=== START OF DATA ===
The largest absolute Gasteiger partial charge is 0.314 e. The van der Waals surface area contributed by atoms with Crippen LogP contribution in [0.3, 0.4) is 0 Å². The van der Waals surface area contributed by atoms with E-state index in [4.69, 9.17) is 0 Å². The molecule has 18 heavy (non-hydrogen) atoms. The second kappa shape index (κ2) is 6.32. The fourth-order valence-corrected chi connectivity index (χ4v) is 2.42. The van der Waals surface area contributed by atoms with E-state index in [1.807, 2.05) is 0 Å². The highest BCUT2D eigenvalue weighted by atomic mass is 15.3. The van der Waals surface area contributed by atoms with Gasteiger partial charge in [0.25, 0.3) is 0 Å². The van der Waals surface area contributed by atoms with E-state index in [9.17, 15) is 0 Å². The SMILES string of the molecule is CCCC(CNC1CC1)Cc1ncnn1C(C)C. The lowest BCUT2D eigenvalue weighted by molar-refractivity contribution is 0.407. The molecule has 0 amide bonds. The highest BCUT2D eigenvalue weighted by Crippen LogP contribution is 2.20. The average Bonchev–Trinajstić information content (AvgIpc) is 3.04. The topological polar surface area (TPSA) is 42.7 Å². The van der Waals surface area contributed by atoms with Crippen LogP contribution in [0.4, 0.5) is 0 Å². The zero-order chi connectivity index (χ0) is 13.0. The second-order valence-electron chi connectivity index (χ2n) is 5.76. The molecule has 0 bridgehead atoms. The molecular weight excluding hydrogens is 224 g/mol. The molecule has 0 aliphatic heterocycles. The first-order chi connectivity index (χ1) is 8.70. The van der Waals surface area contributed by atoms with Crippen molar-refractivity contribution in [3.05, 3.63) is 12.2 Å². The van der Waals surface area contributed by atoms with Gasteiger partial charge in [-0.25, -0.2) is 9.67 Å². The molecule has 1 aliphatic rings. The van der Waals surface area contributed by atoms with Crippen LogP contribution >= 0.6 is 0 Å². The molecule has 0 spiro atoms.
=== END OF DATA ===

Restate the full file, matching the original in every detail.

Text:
The largest absolute Gasteiger partial charge is 0.314 e. The van der Waals surface area contributed by atoms with Crippen LogP contribution in [0.3, 0.4) is 0 Å². The van der Waals surface area contributed by atoms with E-state index in [4.69, 9.17) is 0 Å². The molecule has 18 heavy (non-hydrogen) atoms. The second kappa shape index (κ2) is 6.32. The fourth-order valence-corrected chi connectivity index (χ4v) is 2.42. The van der Waals surface area contributed by atoms with E-state index in [1.807, 2.05) is 0 Å². The highest BCUT2D eigenvalue weighted by atomic mass is 15.3. The van der Waals surface area contributed by atoms with Gasteiger partial charge in [0.25, 0.3) is 0 Å². The van der Waals surface area contributed by atoms with E-state index in [9.17, 15) is 0 Å². The SMILES string of the molecule is CCCC(CNC1CC1)Cc1ncnn1C(C)C. The lowest BCUT2D eigenvalue weighted by molar-refractivity contribution is 0.407. The molecule has 0 amide bonds. The highest BCUT2D eigenvalue weighted by Crippen LogP contribution is 2.20. The average Bonchev–Trinajstić information content (AvgIpc) is 3.04. The topological polar surface area (TPSA) is 42.7 Å². The van der Waals surface area contributed by atoms with Crippen LogP contribution in [0.4, 0.5) is 0 Å². The zero-order chi connectivity index (χ0) is 13.0. The second-order valence-electron chi connectivity index (χ2n) is 5.76. The molecule has 0 bridgehead atoms. The molecular weight excluding hydrogens is 224 g/mol. The molecule has 0 aliphatic heterocycles. The first-order chi connectivity index (χ1) is 8.70. The van der Waals surface area contributed by atoms with Crippen molar-refractivity contribution in [3.05, 3.63) is 12.2 Å². The van der Waals surface area contributed by atoms with Gasteiger partial charge in [-0.25, -0.2) is 9.67 Å². The molecule has 1 aliphatic rings. The van der Waals surface area contributed by atoms with Crippen LogP contribution >= 0.6 is 0 Å². The molecule has 0 spiro atoms.